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Outbreaks of Equine Influenza
Equine influenza is a highly contagious virus that causes respiratory disease in horses, donkeys, mules and other equines. It is present on all continents where horses are located, with the exception of New Zealand and Iceland. Vaccinated horses can also become infected and become sick. Infections have also been confirmed this year in Slovenia.
The virus is transmitted between horses by aerosol (secreted by horses with coughs) and direct contact with secretions (nasal discharge, vomit). It is transmitted to clothing and equipment through people working with infected horses. Despite caution and proper hygiene, the virus can spread rapidly between horses that share a living space.
Symptoms of the disease
Symptoms of the disease appear within one to three days (rarely seven days) of being infected with the influenza virus. A high temperature (up to 41oC), cough and bilateral nasal discharge are characteristic. Due to the high fever, horses can become apathetic and stop eating and drinking. The duration of the disease depends on the severity of the symptoms. Horses usually recover within three weeks of infection, however, the condition can be complicated mainly by secondary respiratory infections. In rare cases, animal deaths can also occur.
Protection from infection
The most effective way of protecting against equine influenza is to prevent the influenza virus from entering the herd. Any new horses introduced into the herd should be isolated for three weeks. The isolation of horses that are regularly transported for sporting or other events also reduces the risk of disease throughout the herd. Regular vaccination of horses reduces the likelihood of the disease. However, if the disease does occur, the symptoms of vaccinated horses are milder than those that have not been vaccinated.
It is important that horses showing signs of illness are examined by a veterinarian. For accurate confirmation of the disease, nasal swabs or nasal flush of horses in an acute phase of the disease are taken to confirm the virus. The virus is easiest to confirm through a nasopharyngeal swab, however, the cooperativeness of horses is lower in this procedure. Confirmation of the diagnosis is also performed by determining antibodies in the blood. It is important to take two blood samples. The first sample is taken as soon as possible at or after the onset of the disease signs, and the second blood sample (reconvalent sample) is obtained 14 days later. It is advisable to perform both tests to increase the chance of proof of infection. Virus isolation and serological testing can be performed at the Faculty of Veterinary Medicine. Prior to sampling and submitting samples, consult with the National Reference Laboratory for Avian Influenza of the National Veterinary Institute of the Faculty of Medicine (contact number 01 4779 245), and for more information on the disease itself, contact the Clinic for Breeding and Health Care of Horses (01 4779 329 or 051 613 350).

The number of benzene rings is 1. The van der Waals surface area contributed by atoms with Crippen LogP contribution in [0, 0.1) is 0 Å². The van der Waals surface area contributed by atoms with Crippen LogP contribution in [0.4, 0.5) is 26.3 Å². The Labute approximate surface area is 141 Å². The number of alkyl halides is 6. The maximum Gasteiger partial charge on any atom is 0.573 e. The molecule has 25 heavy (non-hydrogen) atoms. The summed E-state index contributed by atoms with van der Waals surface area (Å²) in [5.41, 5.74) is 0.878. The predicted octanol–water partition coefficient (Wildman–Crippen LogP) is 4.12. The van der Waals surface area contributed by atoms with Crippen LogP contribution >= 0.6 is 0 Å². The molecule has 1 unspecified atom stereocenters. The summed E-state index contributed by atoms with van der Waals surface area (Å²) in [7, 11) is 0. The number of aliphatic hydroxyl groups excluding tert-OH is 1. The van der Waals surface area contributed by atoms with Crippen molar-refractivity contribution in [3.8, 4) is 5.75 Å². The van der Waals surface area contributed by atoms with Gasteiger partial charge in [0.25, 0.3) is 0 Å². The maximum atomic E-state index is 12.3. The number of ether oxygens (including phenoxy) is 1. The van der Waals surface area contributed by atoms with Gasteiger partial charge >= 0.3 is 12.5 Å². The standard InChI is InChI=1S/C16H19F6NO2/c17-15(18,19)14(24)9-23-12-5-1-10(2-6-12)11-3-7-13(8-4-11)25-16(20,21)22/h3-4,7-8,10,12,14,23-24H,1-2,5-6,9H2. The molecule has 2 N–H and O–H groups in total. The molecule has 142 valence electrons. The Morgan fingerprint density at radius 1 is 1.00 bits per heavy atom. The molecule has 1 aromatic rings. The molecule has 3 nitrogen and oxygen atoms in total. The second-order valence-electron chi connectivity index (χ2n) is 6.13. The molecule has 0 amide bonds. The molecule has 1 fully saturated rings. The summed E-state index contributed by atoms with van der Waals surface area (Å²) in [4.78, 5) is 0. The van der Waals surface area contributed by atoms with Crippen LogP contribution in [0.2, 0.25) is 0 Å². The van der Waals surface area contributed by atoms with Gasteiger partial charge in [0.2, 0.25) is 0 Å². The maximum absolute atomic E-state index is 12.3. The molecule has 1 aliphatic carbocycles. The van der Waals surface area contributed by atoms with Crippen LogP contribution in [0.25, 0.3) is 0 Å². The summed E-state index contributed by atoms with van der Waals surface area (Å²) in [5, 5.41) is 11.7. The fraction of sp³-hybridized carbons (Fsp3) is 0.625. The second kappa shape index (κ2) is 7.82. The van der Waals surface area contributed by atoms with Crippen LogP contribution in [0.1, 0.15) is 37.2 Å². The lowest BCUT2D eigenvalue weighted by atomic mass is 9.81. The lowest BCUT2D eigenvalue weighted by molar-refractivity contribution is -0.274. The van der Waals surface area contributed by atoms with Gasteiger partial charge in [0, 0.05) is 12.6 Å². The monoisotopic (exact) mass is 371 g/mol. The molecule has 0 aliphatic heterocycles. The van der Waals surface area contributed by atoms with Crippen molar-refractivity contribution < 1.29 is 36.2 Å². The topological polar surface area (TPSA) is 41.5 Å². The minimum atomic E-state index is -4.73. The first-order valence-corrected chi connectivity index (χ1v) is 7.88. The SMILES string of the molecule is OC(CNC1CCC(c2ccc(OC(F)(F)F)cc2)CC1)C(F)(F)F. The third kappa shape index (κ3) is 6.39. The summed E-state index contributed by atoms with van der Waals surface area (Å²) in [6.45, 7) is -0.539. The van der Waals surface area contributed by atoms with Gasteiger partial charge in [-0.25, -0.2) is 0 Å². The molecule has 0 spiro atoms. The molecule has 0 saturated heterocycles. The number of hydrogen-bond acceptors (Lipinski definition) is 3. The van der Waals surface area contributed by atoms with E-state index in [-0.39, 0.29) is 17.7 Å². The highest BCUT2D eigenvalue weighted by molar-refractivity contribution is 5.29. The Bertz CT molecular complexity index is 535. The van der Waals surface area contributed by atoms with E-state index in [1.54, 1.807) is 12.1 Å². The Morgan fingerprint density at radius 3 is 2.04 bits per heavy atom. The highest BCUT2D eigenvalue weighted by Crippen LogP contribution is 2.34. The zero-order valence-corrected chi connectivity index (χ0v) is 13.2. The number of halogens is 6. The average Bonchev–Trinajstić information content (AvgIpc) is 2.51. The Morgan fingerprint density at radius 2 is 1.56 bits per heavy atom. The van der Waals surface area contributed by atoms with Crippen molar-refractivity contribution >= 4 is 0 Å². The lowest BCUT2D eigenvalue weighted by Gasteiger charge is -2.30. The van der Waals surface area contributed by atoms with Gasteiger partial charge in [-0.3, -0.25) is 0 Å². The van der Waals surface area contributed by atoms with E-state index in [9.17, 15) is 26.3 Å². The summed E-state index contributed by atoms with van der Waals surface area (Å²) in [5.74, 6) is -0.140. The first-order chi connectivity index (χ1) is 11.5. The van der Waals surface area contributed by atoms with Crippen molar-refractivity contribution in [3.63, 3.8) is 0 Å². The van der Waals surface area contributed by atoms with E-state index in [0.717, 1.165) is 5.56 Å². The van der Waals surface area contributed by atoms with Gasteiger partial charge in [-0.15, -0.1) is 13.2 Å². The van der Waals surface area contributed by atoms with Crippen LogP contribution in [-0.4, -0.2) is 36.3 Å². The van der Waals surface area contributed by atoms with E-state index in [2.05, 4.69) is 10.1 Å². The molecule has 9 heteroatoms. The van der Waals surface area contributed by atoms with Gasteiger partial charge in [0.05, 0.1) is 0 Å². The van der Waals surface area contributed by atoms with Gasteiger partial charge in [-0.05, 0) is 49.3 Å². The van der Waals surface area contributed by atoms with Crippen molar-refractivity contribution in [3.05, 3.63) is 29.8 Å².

It is necessary to closely monitor body temperature and general well-being (appetite, stooling, urination) of sick horses. Complete regeneration of the respiratory tract affected by the influenza virus is a lengthy process that can take anywhere from 50 to 100 days. The effects of the infection on sports horses manifest in poorer athletic fitness for up to six months after infection. In horses that start training or racing at a stage where the airways are not fully healed, chronic respiratory problems and a long-term reduced ability for optimal athletic performance may occur.
The transmission of the virus from diseased to healthy animals is an important factor in preventing the spread of infection. Isolation of infected horses by relocating them to another room or stall where contact with other horses is reduced is very effective. Moving/transporting horses is not recommended in cases of infections. Ensuring basic biopreventitve measures such as washing and disinfecting hands and the use of clean clothing/footwear can further reduce the possibility of transmission of the virus between horses. Therefore, it is very important to use special clothing, footwear and rubber gloves when working with an infected or suspected horse and to make sure that they do not come into contact with other horses or animals. Hands should be thoroughly washed and disinfected after contact with an infected horse.
The influenza virus is very sensitive to all common disinfectants. If possible, those who are looking after a diseased horse should avoid contact with other horses. Consult a veterinarian in cases of fever, coughing and a runny nose. The spread of the disease in the herd and the condition of individual horses are monitored by regular body temperature measurements (twice daily). Horses that are present on an estate/land at the onset of the disease should not leave the estate/land for three weeks after the last signs of the diseases have passed. The return of sports horses to training should be gradual by increasing the load over a period of at least eight weeks after the last signs of the disease have passed.
Equine influenza virus poses a very low risk of human infection. Clinical illness in humans due to equine influenza virus has not yet been confirmed. However, dogs can contract equine influenza virus and may show signs of respiratory illness. Cases of dogs infected with influenza virus have been reported mainly in the US, the UK and Australia.
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